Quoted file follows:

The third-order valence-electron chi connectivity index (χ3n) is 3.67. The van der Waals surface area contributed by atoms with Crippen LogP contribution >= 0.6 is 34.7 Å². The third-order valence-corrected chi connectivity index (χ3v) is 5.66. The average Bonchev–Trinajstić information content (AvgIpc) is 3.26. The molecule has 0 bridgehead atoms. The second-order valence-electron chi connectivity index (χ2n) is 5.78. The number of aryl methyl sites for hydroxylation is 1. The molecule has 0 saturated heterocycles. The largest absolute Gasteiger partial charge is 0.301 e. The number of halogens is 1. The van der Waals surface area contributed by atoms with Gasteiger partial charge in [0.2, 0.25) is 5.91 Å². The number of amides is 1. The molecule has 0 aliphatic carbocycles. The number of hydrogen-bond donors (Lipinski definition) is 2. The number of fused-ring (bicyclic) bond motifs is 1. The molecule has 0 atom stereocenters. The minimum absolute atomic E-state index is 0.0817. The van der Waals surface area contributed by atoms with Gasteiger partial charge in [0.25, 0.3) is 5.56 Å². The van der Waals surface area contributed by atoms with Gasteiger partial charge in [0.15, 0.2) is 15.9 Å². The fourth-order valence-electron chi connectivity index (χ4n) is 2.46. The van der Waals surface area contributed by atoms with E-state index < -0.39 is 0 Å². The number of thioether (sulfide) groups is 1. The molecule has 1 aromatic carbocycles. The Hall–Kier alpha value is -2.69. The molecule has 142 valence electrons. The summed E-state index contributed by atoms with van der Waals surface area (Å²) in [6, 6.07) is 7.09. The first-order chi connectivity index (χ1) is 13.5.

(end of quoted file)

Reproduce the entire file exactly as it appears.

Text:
The third-order valence-electron chi connectivity index (χ3n) is 3.67. The van der Waals surface area contributed by atoms with Crippen LogP contribution >= 0.6 is 34.7 Å². The third-order valence-corrected chi connectivity index (χ3v) is 5.66. The average Bonchev–Trinajstić information content (AvgIpc) is 3.26. The molecule has 0 bridgehead atoms. The second-order valence-electron chi connectivity index (χ2n) is 5.78. The number of aryl methyl sites for hydroxylation is 1. The molecule has 0 saturated heterocycles. The largest absolute Gasteiger partial charge is 0.301 e. The number of halogens is 1. The van der Waals surface area contributed by atoms with Gasteiger partial charge in [0.2, 0.25) is 5.91 Å². The number of amides is 1. The molecule has 0 aliphatic carbocycles. The number of hydrogen-bond donors (Lipinski definition) is 2. The number of fused-ring (bicyclic) bond motifs is 1. The molecule has 0 atom stereocenters. The minimum absolute atomic E-state index is 0.0817. The van der Waals surface area contributed by atoms with Gasteiger partial charge in [0.25, 0.3) is 5.56 Å². The van der Waals surface area contributed by atoms with Gasteiger partial charge in [0.15, 0.2) is 15.9 Å². The fourth-order valence-electron chi connectivity index (χ4n) is 2.46. The van der Waals surface area contributed by atoms with E-state index < -0.39 is 0 Å². The number of thioether (sulfide) groups is 1. The molecule has 1 aromatic carbocycles. The Hall–Kier alpha value is -2.69. The molecule has 142 valence electrons. The summed E-state index contributed by atoms with van der Waals surface area (Å²) in [6, 6.07) is 7.09. The first-order chi connectivity index (χ1) is 13.5.